Red Dead Redemption
Rockstar Games | Xbox 360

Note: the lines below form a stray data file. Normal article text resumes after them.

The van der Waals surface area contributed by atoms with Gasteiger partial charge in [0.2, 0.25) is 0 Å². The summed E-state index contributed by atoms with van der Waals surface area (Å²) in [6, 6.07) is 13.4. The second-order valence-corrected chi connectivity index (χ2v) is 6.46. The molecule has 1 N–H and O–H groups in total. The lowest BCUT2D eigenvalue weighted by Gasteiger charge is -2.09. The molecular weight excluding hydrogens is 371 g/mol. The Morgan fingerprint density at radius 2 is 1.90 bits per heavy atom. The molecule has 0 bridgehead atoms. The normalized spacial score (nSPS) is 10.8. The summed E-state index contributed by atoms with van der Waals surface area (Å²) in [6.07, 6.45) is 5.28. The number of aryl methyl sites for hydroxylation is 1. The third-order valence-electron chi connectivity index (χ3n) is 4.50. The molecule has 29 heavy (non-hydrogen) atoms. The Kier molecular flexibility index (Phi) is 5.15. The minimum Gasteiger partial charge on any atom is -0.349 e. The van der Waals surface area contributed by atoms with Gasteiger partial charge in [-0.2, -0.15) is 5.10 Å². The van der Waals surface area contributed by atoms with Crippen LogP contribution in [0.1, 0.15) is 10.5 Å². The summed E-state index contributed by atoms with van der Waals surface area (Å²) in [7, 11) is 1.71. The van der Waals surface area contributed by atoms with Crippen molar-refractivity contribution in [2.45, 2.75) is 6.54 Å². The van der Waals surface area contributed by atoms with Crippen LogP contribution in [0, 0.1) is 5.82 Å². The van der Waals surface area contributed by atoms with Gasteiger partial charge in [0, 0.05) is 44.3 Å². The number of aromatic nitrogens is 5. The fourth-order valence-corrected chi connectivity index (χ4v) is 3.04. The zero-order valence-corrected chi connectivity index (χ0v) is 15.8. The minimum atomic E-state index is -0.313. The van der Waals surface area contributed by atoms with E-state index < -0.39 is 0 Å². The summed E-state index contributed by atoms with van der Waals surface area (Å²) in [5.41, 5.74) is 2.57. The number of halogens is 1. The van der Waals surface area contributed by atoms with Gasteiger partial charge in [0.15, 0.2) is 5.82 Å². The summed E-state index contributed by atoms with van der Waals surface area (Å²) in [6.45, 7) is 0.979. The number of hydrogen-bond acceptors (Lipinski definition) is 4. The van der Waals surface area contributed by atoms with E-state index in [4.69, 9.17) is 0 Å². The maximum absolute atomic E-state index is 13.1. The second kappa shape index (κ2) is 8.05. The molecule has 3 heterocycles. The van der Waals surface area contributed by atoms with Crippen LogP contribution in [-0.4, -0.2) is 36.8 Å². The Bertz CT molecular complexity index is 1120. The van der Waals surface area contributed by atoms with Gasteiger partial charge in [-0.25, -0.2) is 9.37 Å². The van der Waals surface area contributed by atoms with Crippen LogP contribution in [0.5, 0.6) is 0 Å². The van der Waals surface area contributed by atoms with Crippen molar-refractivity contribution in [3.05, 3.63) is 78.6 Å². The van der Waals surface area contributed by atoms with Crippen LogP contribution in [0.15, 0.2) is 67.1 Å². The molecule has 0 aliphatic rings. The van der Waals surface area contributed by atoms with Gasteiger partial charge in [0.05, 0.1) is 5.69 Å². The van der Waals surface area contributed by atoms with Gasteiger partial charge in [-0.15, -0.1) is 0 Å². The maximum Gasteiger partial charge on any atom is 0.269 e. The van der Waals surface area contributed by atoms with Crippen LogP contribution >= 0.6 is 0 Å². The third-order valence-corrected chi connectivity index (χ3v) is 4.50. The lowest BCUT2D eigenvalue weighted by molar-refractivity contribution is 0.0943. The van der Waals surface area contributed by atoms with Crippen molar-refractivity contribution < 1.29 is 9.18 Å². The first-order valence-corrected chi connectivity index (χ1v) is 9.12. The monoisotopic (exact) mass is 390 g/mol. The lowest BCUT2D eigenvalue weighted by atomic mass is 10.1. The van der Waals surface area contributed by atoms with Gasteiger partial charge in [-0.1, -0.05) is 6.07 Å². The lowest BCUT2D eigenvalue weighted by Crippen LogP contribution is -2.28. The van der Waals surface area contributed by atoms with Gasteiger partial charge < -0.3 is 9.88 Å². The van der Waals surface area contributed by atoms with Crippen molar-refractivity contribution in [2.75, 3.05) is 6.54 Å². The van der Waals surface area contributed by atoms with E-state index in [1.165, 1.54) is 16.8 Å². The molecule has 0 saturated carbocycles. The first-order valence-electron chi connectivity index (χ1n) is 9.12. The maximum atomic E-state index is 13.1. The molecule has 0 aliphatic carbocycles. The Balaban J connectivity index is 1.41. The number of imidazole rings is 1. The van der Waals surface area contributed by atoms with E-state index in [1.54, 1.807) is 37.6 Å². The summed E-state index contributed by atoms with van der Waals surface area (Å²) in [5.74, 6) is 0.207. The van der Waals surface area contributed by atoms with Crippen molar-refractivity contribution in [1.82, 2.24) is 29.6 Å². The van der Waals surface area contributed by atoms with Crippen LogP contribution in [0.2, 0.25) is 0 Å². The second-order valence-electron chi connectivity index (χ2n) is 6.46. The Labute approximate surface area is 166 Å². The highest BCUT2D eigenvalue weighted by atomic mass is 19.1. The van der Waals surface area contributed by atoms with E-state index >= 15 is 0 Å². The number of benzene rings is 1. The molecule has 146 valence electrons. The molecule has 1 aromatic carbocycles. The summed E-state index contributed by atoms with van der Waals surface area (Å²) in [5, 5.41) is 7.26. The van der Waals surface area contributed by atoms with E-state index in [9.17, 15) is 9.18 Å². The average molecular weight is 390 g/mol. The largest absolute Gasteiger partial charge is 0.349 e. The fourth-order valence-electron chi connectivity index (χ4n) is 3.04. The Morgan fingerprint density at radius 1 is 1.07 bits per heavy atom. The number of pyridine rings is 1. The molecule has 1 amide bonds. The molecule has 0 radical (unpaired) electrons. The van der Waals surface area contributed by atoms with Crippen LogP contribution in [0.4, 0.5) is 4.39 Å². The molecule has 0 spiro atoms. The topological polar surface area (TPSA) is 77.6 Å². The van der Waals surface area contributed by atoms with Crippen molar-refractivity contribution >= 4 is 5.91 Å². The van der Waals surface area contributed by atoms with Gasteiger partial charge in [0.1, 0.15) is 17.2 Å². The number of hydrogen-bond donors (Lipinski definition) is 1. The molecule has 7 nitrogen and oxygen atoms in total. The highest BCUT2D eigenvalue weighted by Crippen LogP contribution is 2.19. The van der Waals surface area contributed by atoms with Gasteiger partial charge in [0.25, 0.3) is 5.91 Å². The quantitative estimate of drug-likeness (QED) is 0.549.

Film critic Roger Ebert recently stated, “video games can never be art.” While publically revealing that he suffers from damn-kids-get-off-my-lawn syndrome, Ebert also showed he knows nothing of video games or art. Using John Marston, a Wild West gunfighter struggling to overcome his murderous past, Rockstar shows us the dual face of humanity. Marston encounters frontiersmen risking everything for their families, and settlers driven insane by isolation. It’s a credit to the developers that you also feel isolated when riding alone against stunning desert backdrops. The open-environment gameplay allows players to don a metaphorical white or black hat. Do you thwart a crime in progress, ignore it, or join in? The melee fight controls are a little odd and the countless cinematics, though seamless, are repetitive, but the reward is the commentary on our society past and present. The characters bring unique perspectives but, unlike Ebert’s favorite medium, the audience has a say as well. How do we feel and respond to the creative work? This art not only postulates on the human condition, but also engages the viewer in an interactive discussion. Redemption deserves two thumbs up; Ebert, just one finger.